BlackBerry CEO pleads for patience, refuses to rule out licensing deals

BlackBerry CEO Thorsten Heins asked for patience from investors at the company's annual meeting this week, stating that the company is in a "transition" period. The request follows disappointing first quarter sales of its new flagship Z10 model.

"This isn't just the launch of a new product but a whole new platform. While many will judge us on the basis of one quarter of a single product, we are not a devices-only product," he said. "This is a long-term transition for the company, but I can assure you that we're pushing very hard."

Despite the announcement, when questioned about strategic alternatives, Heins did not rule out the option of a licensing deal or even an outright sale, pledging to do anything to return the company to profits. "BlackBerry will pursue every opportunity to create value for shareholders," he said.

The assertion may go some way to appease disappointed shareholders and did boost share prices in morning trading on Tuesday.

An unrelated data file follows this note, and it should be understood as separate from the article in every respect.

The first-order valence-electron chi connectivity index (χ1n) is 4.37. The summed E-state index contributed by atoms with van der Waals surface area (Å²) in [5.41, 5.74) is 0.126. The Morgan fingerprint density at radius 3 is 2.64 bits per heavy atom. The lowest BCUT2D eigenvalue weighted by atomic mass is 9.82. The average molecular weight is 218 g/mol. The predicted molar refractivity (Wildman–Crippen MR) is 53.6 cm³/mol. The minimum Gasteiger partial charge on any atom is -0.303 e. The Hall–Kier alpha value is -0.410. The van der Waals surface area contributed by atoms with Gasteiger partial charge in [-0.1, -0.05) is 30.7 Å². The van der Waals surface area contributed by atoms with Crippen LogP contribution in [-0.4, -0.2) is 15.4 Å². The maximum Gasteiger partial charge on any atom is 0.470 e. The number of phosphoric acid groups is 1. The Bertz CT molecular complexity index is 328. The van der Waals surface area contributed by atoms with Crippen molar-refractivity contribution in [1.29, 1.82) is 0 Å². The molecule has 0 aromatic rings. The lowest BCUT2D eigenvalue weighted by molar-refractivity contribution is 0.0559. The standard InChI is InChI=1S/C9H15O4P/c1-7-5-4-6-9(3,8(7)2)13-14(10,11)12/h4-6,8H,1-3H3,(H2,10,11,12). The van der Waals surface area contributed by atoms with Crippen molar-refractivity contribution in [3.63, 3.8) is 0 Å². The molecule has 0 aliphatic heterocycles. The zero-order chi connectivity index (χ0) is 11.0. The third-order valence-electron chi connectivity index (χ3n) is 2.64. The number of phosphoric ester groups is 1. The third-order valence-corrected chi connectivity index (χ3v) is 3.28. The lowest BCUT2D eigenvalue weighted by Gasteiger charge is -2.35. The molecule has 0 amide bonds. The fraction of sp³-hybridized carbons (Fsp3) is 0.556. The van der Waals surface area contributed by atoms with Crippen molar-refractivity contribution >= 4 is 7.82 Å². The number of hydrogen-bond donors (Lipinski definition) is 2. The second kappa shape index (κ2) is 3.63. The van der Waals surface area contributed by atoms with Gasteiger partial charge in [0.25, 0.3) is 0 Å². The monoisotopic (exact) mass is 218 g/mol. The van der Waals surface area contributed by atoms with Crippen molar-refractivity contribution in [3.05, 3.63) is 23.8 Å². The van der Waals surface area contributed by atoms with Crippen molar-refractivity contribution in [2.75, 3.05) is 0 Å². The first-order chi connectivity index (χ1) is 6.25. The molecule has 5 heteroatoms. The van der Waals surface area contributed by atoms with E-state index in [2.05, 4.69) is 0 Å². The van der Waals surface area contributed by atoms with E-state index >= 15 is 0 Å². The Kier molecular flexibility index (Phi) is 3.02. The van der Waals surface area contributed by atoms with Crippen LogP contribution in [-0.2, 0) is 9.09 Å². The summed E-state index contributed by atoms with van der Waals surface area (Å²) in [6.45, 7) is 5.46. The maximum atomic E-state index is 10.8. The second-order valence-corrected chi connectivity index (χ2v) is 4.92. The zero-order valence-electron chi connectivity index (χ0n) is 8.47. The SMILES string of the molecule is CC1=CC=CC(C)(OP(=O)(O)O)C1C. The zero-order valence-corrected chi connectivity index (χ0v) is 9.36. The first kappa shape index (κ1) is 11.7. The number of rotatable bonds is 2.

The poor Z10 sales was reflected across the entire range of new BlackBerry 10 devices in the last quarter, causing the company's stock value to fall by 28 per cent on 28 June. A loss is also estimated for this quarter.

John Goldsmith, deputy head of equities at Montrusco Bolton, which owns more than 1.5 million BlackBerry shares, told Reuters he believes that BlackBerry may be pressed into striking a deal.

"I think they're [Blackberry's management] on a very short leash," said Goldsmith. "I wouldn't be surprised if within the next two quarters there is a definitive announcement with regard to other options that this company could be looking at whether that's putting itself for sale or some other option."

The company's chair, Barbara Stymiest said that the management does not need to worry about external pressures. "We as a board remain completely supportive of management," she said, adding that she believed the turnaround plan would be successful.

The touchscreen Z10 model was over two years in the making and designed as a competitor to Apple's iPhone and Samsung's Galaxy range. In its first quarter of sales, the smartphone sold almost a million units less than had been projected, despite largely positive reviews.

BlackBerry's subscriber base fell to 72 million in the last quarter, down from 76 million and 79 million in the preceding two quarters.